Thursday, February 18, 2010

Ask a Korean! News: Pissed-off Young Men, Coming Soon to American Political Arena

The extent to which Korean social phenomenon sometimes presages American social phenomenon is astonishing.
The U.S. will have to produce 10 million new jobs just to get back to the unemployment levels of 2007. There’s no sign that that is going to happen soon, so we’re looking at an extended period of above 8 percent unemployment.

The biggest impact is on men. Over the past few decades, men have lagged behind women in acquiring education and skills. According to the Bureau of Labor Statistics, at age 22, 185 women have graduated from college for every 100 men who have done so. Furthermore, men are concentrated in industries where employment is declining (manufacturing) or highly cyclical (construction).

So men have taken an especially heavy blow during this crisis. The gap between the male and female unemployment rates has reached its highest level since the government began keeping such records.


It’s pretty easy to take these economic facts and draw stark cultural consequences. Long-term unemployment is one of the most devastating experiences a person can endure, equal, according to some measures, to the death of a spouse. Men who are unemployed for a significant amount of time are more likely to drink more, abuse their children more and suffer debilitating blows to their identity. Unemployed men are not exactly the most eligible mates. So in areas of high unemployment, marriage rates can crumble — while childbearing rates out of wedlock do not.
The Lean Years (New York Times)

If you recall, the Korean recently wrote about how Korea's high unemployment among young adults is leading to the creation of a deeply pissed off social group that wields disproportionate amount of impact on politics thanks to the Internet. We could be seeing the same thing in America within the next ten years. Not a pleasant picture, certainly.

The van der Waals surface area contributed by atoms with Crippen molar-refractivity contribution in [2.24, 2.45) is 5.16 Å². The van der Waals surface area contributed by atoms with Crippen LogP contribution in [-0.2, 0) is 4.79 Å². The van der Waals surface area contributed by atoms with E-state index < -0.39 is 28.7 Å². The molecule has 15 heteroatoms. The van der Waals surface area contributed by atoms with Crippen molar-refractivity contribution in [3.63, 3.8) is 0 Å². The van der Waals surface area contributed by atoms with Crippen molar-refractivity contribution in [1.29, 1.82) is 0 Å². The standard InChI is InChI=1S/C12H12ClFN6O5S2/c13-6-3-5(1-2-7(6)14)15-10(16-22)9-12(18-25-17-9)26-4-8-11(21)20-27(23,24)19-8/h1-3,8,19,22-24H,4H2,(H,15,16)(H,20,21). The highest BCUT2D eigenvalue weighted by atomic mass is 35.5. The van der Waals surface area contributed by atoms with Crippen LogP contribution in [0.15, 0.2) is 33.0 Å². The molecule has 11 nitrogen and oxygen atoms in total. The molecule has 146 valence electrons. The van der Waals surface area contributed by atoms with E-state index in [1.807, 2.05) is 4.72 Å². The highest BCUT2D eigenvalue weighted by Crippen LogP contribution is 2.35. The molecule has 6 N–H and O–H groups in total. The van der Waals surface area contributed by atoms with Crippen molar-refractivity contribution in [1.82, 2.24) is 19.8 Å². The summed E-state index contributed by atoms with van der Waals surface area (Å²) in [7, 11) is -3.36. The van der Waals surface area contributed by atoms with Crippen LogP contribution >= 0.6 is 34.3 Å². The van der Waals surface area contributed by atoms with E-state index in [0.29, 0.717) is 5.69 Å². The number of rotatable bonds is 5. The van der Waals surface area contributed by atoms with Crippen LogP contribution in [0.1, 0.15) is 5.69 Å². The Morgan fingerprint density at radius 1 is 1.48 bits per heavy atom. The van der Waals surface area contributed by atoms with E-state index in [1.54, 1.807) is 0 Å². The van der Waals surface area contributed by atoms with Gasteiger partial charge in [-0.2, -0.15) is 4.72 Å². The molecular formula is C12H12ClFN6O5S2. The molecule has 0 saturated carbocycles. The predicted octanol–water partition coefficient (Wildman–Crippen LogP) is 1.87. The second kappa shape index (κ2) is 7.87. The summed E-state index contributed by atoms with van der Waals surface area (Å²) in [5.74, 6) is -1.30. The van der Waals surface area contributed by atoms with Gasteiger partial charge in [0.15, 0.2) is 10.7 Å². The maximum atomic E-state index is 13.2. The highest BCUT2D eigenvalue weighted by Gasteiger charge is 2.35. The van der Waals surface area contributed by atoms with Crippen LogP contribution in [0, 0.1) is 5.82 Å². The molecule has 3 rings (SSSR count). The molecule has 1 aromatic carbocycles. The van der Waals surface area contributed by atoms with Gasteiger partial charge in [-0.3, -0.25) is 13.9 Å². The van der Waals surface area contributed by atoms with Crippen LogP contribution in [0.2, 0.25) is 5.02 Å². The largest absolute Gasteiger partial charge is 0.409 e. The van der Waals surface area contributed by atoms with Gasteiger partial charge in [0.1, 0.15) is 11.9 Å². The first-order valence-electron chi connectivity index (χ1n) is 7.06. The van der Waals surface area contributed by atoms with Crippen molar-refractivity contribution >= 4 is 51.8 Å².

Got a question or a comment for the Korean? Email away at


  1. Is the deeply pissed-off social group "The Tea Party," because it seems like they're not quite sure what they're angry about, but that most of them are poor?

  2. Not a 100 percent match, but that's a reasonable application.

  3. This has already happened in the UK, in that the unemployment in the UK is stunning. In Manchester all of the factories here and there are gone, the ones that remain use robots. Though it is tempered by the fact that the benefits system (when considering every benefit that can be claimed) is quite generous compared to the US and probably S Korea.

    In that people have nothing to lose and some of the violence is incredible, people who are stabbed to death because they didn't have a light or wouldn't go buy them beer etc.

    While in Seoul I felt none of this, though asking out Korean girls was always risky what with all men being conscripted and learning Taekwondo in the army. They just waved my their fingers at me and said NO!.

  4. I'm not so sure I agree with you. I explain here:

  5. Hey, in my town, the angry unemployed young men don't go on the internet to bitch about their plight. They do this:


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